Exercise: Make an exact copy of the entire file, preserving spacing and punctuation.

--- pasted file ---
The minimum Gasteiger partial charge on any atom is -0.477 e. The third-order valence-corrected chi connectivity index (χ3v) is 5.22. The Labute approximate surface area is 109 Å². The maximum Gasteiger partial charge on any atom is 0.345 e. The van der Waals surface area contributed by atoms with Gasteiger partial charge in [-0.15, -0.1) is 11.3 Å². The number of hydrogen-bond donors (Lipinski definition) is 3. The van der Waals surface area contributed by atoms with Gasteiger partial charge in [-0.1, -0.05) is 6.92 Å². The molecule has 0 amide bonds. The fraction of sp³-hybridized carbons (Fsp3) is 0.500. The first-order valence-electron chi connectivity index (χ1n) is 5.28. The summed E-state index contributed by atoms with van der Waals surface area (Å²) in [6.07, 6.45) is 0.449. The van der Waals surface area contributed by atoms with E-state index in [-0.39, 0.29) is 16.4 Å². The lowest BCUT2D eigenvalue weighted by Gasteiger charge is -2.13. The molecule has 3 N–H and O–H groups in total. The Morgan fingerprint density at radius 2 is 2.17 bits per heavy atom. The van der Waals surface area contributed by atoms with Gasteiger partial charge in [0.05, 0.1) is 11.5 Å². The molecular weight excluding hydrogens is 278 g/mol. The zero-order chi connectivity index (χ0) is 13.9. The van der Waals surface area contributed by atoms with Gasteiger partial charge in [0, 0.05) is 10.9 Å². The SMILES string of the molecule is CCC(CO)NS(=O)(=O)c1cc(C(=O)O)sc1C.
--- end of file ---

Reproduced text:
The minimum Gasteiger partial charge on any atom is -0.477 e. The third-order valence-corrected chi connectivity index (χ3v) is 5.22. The Labute approximate surface area is 109 Å². The maximum Gasteiger partial charge on any atom is 0.345 e. The van der Waals surface area contributed by atoms with Gasteiger partial charge in [-0.15, -0.1) is 11.3 Å². The number of hydrogen-bond donors (Lipinski definition) is 3. The van der Waals surface area contributed by atoms with Gasteiger partial charge in [-0.1, -0.05) is 6.92 Å². The molecule has 0 amide bonds. The fraction of sp³-hybridized carbons (Fsp3) is 0.500. The first-order valence-electron chi connectivity index (χ1n) is 5.28. The summed E-state index contributed by atoms with van der Waals surface area (Å²) in [6.07, 6.45) is 0.449. The van der Waals surface area contributed by atoms with E-state index in [-0.39, 0.29) is 16.4 Å². The lowest BCUT2D eigenvalue weighted by Gasteiger charge is -2.13. The molecule has 3 N–H and O–H groups in total. The Morgan fingerprint density at radius 2 is 2.17 bits per heavy atom. The van der Waals surface area contributed by atoms with Gasteiger partial charge in [0.05, 0.1) is 11.5 Å². The molecular weight excluding hydrogens is 278 g/mol. The zero-order chi connectivity index (χ0) is 13.9. The van der Waals surface area contributed by atoms with Gasteiger partial charge in [0, 0.05) is 10.9 Å². The SMILES string of the molecule is CCC(CO)NS(=O)(=O)c1cc(C(=O)O)sc1C.